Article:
"Mysterious Lady".. get to know me "First pregnant ancient Egyptian mummy" In the world!

Forensic scientists have reconstructed the face of the world’s first pregnant ancient Egyptian mummy.

The mummified woman, known as the “mysterious lady”, was analyzed last year by a team of Polish researchers who found signs of a fetus in her stomach.

They believe she died about 2,000 years ago when she was 28 weeks pregnant, and she was probably in her 20s or 30s.

Now experts have used her skull and other remains to create two images showing what she looked like when she was alive in the first century BC.

“Our bones, and in particular the skull, provide a lot of information about a person’s face,” says Chantal Milani, an Italian forensic anthropologist and member of the Warsaw Mummy Project. proportions that will appear at the butt.The face covering the skeleton is subject to different anatomical rules, so standard procedures for its reconstruction can be applied, for example, to determine the shape of the nose.The most important element is the reconstruction of the thickness of the soft tissues at many points on the surface of the bones of the face. To do this, we have statistics for different populations around the world.”

It is said that the mysterious lady was found in the royal tombs in Thebes, Upper Egypt, and belonged to the elite of Theban society.

Her mummy was discovered in the early nineteenth century and dates back to the first century BC, a time when Cleopatra was queen and Thebes was a beehive.

The mummy was moved from Egypt to Warsaw in December 1826, around the time of some of Egypt’s most important finds in the Valley of the Kings.

Although initially thought to be the remains of a priest, Hor Djehoti, the mummy was discovered in 2016 as a mummified woman.

Her body was carefully wrapped in a tarpaulin and left with a rich collection of amulets to see her in the afterlife.

“Mummification was an expression of interest in preserving someone in the afterlife,” the Warsaw Mummy Project wrote on Facebook.

The mummy is believed to be the first known mummified specimen containing an embryo and is currently on display at the National Museum in Warsaw.

Two forensic experts, along with researchers from the University of Warsaw, wanted to “humanize” the mummy, using 2D and 3D techniques to reconstruct her face.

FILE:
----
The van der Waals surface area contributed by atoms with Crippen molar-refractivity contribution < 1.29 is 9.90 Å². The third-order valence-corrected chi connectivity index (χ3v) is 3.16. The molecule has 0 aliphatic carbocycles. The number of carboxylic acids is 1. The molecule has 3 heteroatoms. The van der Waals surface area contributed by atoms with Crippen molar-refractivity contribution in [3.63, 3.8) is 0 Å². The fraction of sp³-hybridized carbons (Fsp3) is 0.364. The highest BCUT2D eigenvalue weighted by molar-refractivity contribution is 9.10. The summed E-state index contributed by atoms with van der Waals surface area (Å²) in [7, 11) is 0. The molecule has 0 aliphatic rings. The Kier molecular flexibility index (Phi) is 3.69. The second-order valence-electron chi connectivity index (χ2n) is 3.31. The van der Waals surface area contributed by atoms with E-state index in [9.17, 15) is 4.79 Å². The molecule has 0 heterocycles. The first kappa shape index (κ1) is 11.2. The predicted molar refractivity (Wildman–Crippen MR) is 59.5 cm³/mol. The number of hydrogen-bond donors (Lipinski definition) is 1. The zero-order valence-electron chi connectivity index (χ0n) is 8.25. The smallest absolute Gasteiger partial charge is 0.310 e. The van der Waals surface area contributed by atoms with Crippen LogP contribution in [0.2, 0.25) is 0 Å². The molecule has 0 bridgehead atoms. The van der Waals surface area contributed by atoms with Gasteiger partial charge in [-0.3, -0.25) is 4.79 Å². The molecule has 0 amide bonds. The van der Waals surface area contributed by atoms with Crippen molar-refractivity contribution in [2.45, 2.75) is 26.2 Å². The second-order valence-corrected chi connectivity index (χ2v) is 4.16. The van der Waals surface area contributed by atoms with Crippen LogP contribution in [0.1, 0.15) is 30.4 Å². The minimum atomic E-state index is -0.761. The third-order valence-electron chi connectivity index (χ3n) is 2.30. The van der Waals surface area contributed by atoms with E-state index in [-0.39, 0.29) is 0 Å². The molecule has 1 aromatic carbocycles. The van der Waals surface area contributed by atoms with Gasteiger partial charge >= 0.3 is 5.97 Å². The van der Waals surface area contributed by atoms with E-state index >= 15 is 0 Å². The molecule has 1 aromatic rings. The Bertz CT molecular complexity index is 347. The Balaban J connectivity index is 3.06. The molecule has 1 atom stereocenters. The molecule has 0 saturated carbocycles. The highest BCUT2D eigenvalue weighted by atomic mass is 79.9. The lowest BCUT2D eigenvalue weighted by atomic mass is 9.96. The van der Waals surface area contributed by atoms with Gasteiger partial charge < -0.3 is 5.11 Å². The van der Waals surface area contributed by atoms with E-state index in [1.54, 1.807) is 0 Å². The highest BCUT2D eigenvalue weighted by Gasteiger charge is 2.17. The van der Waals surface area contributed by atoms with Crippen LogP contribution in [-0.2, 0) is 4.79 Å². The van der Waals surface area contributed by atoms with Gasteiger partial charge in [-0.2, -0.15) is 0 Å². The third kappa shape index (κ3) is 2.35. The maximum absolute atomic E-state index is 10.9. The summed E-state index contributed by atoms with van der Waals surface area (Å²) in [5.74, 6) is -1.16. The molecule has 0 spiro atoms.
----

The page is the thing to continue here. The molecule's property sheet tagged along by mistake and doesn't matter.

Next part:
Forensic artist Hugh Morrison said: “Facial reconstruction is primarily used in forensic science to help identify the body when more common identification methods such as fingerprint recognition or DNA analysis do not work.

Reconstructing a person’s face from their skull is often seen as a last resort in an attempt to establish their identity.

It can also be used in an archaeological and historical context to show how ancient or famous figures of the past may have come to life.

The Warsaw Mummy Project experts were unable to determine why the fetus was not removed and embalmed on its own, as was the case with other cases of stillborn children.

Researchers from the Polish Academy of Sciences published an article in 2021 about how their research showed that the mummy was pregnant.

However, an unusual row broke out between the team in August, with several members questioning the outcome.

They argued that what appeared to be a fetus on x-rays and CT scans was actually the result of “computer misinterpretation and misinterpretation.”

Instead of having a baby, they think it’s “mummified organs” in a woman’s stomach.

Kamilla Praulinska, co-founder of the Warsaw Mummy Project, said the original study “was not a sound scientific study”, while radiologist Łukasz Konaki and conservationists Dorota Ignatowicz and Winakowska also questioned the study.

But two participants in the project denied these accusations. They said: “The Warsaw Mummy project team does not confirm this information. The mummy is pregnant.”

From the position of the fetus and how the birth canal closed, the researchers were able to determine that the mysterious woman did not die in childbirth.

And in July, it was revealed that the embalmed woman likely died of nasopharyngeal cancer, a rare cancer that affects part of the throat.

Researchers at the Warsaw Mummy Project were scanning the skull of an ancient corpse when they found unusual signs in the bones that suggested cancer.

Source: Daily Mail